The Secretary of War (Weeks) to the Secretary of State

WPD 375–33

My Dear Mr. Secretary: With reference to your letter of April 5, 1923,54 (WE), enclosing a copy of a despatch from the American Delegates on the Commission of Jurists to Consider and Report upon the Revision of the Rules of Warfare at The Hague, accompanied by a General Report of the Commission together with other pertinent documents, and my reply thereto of April 14, 1923,54 I am pleased to advise you that the radio and aerial warfare rules embodied in the Commission’s General Report are in general accord with the views of the War Department.

It is realized, of course, that not all of the articles or sub-paragraphs thereof, of the General Report, are framed in language our delegates would have selected had they had a free hand in drafting the code of rules finally adopted. The necessity for concession and compromise in order that the general aims of the United States might be accomplished is fully understood and appreciated by me.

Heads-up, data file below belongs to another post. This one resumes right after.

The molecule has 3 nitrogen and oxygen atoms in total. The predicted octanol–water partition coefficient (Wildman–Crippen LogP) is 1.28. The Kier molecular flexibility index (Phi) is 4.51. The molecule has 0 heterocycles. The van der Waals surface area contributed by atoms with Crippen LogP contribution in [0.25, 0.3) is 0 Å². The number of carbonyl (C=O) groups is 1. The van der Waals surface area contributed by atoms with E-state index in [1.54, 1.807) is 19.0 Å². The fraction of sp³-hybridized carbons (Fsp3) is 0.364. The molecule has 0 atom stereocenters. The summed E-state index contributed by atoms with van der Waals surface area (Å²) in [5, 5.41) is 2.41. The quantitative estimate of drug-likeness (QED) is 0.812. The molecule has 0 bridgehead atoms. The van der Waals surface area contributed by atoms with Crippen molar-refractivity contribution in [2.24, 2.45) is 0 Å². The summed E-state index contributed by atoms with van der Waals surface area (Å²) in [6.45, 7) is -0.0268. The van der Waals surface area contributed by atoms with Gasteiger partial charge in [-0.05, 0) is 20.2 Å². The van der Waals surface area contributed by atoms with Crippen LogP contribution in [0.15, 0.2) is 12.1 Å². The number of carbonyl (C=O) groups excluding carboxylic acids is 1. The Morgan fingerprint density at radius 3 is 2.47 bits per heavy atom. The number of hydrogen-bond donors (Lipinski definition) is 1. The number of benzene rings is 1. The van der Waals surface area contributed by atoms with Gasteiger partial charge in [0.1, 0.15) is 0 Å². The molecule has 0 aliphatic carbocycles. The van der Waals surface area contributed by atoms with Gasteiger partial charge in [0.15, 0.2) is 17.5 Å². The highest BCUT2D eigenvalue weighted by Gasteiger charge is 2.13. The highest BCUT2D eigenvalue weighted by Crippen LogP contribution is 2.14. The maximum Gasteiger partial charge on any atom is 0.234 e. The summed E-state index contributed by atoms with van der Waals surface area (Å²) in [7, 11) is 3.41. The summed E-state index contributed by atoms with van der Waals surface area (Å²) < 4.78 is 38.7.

[Page 89]

On the whole it would seem that the Commission’s General Report meets the need of the situation so far as it is possible now to determine, and the War Department has no objection to embodying the articles contained therein in any treaty that might be drafted between the United States and the other Powers represented on the Commission.

I am enclosing for your information, under Appendix “A”, a detailed comparison of the War Department Draft of Rules with the United States’ Proposals to the Commission, and under Appendix “B”, the comments of the War Department upon the individual articles of the Commission’s General Report.55

Sincerely yours,

John W. Weeks
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